Just as the character of Israel’s God was to be reflected in its life and work, Peter is equally clear that the Christian Church constitutes the new Israel and, as such, is likewise called to be holy and to let the power and glory of God shine through it in its conduct.  The life of holiness to which the Christians are called is one which, if put into practice, would see a revival of the church, be characterized by spiritual power, be able to address the growing influence of secularism and atheism, and lead to our conversion into a joyful community to which persons want to belong.

Verse 16 of the text is a quotation from Leviticus 11:44-45.  Used in the current context, it points to the fact that Christians, no less than the Israelite community of old are summoned to holiness, but the holiness demanded is not of the nature of ritual and external practices, but speaks to the inner depth of the person’s life – the holiness of “the pure in heart” who shall see God because they are like him.

In the subsequent sections of his Epistle, Peter identifies for us several features of the life of a community characterized by holiness, and which move the understanding from sheer piety to spirit-directed action.  Not surprisingly, some editions of the Bible entitle this section The Obligations of Christians.  What are these obligations?

  1. Love one another deeply from the heart – verse 22
  2. Rid yourselves of malice, all guile, insincerity, envy, and all slander – chapter 2:1
  3. Like living stones, let yourselves be built into a spiritual house, to be a holy priesthood, to offer spiritual sacrifices to God – chapter 2:4-5.
  4. You are a chosen race etc. … in order to proclaim the mighty acts of him who called you out of darkness… chapter 2:9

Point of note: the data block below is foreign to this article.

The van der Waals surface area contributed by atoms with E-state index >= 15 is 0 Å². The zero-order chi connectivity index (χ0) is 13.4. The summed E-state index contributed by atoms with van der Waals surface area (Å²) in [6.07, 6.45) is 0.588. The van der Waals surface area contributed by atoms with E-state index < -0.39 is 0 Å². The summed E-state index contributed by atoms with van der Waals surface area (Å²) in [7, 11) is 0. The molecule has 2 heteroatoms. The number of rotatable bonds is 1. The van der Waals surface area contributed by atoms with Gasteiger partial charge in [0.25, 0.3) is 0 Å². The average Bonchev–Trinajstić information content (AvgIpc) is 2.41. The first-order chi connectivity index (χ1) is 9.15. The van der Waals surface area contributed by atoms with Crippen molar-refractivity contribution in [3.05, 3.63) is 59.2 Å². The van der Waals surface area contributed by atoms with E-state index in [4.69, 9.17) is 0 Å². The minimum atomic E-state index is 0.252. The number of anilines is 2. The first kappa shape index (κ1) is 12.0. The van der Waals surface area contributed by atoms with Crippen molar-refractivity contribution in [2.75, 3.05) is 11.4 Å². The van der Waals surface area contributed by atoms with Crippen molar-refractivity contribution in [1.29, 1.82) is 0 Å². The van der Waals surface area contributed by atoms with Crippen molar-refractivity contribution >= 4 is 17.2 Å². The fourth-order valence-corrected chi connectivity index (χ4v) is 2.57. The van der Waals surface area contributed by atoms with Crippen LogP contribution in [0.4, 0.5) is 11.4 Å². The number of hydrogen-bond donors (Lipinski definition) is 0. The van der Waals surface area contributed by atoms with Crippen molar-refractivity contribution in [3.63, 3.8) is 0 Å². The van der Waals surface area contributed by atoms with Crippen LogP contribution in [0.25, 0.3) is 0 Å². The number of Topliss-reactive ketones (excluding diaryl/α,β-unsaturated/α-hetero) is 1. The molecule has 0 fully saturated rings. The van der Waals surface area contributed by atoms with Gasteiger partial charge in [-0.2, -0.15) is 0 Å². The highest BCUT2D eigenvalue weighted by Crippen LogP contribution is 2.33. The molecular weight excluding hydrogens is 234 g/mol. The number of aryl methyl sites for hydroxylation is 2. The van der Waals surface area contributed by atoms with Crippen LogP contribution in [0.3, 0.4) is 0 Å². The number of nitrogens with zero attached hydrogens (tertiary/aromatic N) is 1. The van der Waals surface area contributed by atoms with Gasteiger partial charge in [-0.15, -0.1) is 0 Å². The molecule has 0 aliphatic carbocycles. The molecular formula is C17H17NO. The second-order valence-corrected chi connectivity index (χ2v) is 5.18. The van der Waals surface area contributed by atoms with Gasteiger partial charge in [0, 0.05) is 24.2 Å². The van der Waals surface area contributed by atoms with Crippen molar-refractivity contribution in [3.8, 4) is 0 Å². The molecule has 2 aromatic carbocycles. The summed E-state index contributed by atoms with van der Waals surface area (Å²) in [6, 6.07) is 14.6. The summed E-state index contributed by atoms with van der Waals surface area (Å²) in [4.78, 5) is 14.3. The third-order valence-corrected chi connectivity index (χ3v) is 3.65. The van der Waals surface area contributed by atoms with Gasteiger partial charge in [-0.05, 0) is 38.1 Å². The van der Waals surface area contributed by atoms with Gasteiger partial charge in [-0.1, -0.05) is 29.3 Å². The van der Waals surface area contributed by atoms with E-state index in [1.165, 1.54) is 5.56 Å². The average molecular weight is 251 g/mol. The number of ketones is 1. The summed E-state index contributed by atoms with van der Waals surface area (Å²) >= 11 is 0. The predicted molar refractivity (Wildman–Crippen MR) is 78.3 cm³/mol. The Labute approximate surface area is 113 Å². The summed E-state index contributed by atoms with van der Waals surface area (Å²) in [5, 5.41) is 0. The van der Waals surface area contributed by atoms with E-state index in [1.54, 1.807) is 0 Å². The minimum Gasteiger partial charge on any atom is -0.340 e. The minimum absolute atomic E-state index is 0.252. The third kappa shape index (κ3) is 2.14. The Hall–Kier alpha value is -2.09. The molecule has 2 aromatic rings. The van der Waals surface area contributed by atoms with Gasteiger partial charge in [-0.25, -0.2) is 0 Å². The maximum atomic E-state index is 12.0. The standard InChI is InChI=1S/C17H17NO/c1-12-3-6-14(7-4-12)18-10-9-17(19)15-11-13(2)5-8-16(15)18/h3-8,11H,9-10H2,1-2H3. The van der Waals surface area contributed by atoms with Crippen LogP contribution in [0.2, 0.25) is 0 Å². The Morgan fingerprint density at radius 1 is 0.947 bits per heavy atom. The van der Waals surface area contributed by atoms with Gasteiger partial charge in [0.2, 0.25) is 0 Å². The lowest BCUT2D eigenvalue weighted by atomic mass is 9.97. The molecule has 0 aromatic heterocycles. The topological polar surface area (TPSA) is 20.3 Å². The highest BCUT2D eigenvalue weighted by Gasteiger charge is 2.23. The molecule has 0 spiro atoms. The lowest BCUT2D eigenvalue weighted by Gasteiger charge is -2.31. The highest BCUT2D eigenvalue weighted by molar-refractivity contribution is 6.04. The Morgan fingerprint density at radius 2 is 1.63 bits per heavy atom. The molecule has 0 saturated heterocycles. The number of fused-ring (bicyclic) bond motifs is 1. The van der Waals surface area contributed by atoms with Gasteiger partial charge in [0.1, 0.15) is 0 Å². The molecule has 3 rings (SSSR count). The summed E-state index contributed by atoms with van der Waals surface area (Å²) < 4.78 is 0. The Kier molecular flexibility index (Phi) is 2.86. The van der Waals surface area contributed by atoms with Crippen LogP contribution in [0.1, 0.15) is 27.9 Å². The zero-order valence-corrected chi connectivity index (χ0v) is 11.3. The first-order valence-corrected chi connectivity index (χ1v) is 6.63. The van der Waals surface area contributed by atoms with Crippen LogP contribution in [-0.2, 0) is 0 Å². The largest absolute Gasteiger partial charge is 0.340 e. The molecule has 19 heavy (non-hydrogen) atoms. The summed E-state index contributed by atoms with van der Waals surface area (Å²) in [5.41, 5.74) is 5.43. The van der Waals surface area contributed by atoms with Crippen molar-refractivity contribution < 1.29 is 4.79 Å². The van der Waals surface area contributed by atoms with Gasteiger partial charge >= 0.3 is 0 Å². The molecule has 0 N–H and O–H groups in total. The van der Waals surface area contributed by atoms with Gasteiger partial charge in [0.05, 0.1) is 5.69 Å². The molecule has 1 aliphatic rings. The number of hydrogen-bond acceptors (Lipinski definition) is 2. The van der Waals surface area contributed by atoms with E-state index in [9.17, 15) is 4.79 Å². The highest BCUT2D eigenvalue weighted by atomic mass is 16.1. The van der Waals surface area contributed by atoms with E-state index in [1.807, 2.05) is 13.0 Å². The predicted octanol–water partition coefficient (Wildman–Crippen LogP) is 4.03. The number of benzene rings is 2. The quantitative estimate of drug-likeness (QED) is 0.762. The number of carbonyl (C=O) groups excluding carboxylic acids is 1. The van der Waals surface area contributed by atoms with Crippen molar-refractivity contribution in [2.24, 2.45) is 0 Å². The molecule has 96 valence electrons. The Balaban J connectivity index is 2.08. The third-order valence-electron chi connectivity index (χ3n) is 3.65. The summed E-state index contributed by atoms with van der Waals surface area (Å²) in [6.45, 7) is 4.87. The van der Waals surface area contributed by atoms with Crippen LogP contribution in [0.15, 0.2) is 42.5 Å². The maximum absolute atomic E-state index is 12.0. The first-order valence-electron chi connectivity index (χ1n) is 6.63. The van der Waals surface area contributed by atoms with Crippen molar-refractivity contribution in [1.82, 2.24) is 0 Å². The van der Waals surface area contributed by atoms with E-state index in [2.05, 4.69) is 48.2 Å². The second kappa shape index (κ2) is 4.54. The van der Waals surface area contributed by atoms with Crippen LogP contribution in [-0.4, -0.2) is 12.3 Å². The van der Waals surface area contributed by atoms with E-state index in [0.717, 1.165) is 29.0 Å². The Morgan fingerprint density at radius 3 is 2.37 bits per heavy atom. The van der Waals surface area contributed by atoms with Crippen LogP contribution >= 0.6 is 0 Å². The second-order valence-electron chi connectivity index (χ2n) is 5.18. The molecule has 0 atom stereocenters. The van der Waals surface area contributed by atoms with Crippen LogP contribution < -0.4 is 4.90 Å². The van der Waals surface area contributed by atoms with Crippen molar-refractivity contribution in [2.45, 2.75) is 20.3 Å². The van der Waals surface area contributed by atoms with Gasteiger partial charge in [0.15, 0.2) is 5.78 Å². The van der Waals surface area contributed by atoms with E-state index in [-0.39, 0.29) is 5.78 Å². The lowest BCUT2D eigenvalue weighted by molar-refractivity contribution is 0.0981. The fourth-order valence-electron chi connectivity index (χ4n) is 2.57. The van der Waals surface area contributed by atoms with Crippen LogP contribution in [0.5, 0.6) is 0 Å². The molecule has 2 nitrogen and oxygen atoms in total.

5. Abstain from the desires of the flesh … conduct yourselves honorably among gentiles – chapter 2:11-12
  6. Accept the authority of human institutions/respect for civil authority + controversy regarding conduct of slaves – chapter 2:13, 18+
  7. Family relations – mutuality/unbelieving husband may be won by example – Chapter 3:1+
  8. … have unity of spirit, sympathy, love for one another, a tender heart and humble mind + do not repay evil for evil – chapter 3:8-9
  9. Always be ready to make your defense … concerning the hope that is in you – Chapter 3:15
  10. Keep your conscience clear … good conduct – Chapter 3:16
  11. Be serious and disciplined … maintain constant love for one another… be hospitable…serve one another with whatever gift each of you have received – chapter 4:7+
  12. Word to the Elders/Leaders – chapter 5:1+

Grouped together, these obligations deal with Christian hospitality and living in community, spirituality, mission and testimony, relationship with the civil authorities, family relationships, and pastoral leadership. 


Over a number of months, a small group of us clergy, have been studying a text “Imagining a Church in the Spirit: A Task for Mainline Congregations” by Ben Campbell Johnson and Glenn McDonald.  The authors argue that the church is facing a crisis, not the crisis of decreased membership or declining income, which have become our riding horse, but the loss of the vision of the presence of the living Christ among us, a perspective which I want to suggest is pointing to a loss of the sense of holiness of the Church.  They express it this way:

“The consequence of losing the sense of Christ’s presence in and among us here and now has changed the vital fellowship of believers into an institution; and the institution, rather than radiating the presence of the Spirit, often shields us from it.  Forgetting the presence among us has produced lifeless gatherings of the baptized with neither vision nor passion for their mission.

One manifestation of this is the attitude of many of our members to the call to undertake responsibilities within the life of the congregation.  The excuses are multitudinous and those who condescend indicate that they are willing to help but not be in charge of anything.  Likewise, it is a feature of us Anglicans that, when tackled regarding the skills bank which we have in the diocese, and at the same time find it so hard to get persons to assist with activities within the life of the congregation or its mission, there is the frequent retort, “but nobody ever asked me”.  Any yet, we console ourselves with the argument that it is because the newer churches and those that are growing have lively music and don’t use liturgy why they are growing.  Perhaps it is that they are passionate about their call to a life of holiness, fully conscious of the living presence of Christ in their midst.